MANY THANKS FOR THIS GREAT HONOR MY DEAR ICELANDIC FRIENDS AND COLLEAGUES. Its a great privilege to work with you. 

 

80th Anniversary of the Iceland Forestry Association

1930-2010 

         The Iceland Forestry Association (Skógræktarfélags) celebrated its 80th Anniversary in and around Selfoss, with a few days of meetings, a forest tour followed  a grand outdoor feast in in one of its forests. On the last day they made a very special celebration at Thinvellir - that hallowed place where modern democracy as we know it was first formed.  There was listen to inspiring speeches from distinguished Icelanders who did much forest the association and the development of forestry - including some who were at the inaugural meeting in 1930. We also heard a marvellous male-voice choir - whose renditions was enhanced  by the echo of the great fault-line canyon.  I had the great honoured of piping the members up the gathering place. For pipers viewing this page, I played McPhail of Bunnessan, Mrs. Hamilton of Pitcaithlands and Mrs. MacPherson of Inveran Lindesfarne and the Association's anthem. Many thanks  to Ragnhildur Fréysteinnsdóttir for the photograph.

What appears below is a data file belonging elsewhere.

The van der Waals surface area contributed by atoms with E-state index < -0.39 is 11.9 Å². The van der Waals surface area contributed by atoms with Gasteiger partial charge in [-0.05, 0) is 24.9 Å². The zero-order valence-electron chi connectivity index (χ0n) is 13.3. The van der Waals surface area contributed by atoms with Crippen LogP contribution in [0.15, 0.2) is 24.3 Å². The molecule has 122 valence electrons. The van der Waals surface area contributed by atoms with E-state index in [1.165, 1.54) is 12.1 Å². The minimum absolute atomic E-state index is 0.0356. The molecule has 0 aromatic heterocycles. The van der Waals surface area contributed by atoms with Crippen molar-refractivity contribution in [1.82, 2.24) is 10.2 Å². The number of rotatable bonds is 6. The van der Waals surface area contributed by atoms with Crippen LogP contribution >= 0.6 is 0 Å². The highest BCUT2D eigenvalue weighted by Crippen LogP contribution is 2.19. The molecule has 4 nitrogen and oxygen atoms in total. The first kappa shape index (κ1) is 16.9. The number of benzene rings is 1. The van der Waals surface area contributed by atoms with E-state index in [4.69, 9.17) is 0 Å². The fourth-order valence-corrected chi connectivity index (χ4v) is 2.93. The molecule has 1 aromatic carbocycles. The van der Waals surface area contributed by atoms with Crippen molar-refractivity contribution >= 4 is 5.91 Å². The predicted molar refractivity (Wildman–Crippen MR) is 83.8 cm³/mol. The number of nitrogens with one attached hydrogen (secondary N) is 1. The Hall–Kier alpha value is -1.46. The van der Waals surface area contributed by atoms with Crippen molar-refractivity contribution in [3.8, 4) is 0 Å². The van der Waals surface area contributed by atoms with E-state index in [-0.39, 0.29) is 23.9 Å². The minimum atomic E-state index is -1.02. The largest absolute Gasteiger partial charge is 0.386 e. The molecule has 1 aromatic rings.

The Iceland  Soil Conservation Service  (SCS) commissioned Ingvi Þorsteinsson, a distinguished Icelandic biologist, to translate the  Wind Reader series into Icelandic. Of course, such a large task required a great deal of assistance and guidance  from Sveinn Runólfsson, Director of the SCS and his staff. 

Lady of the Lake Wood Carving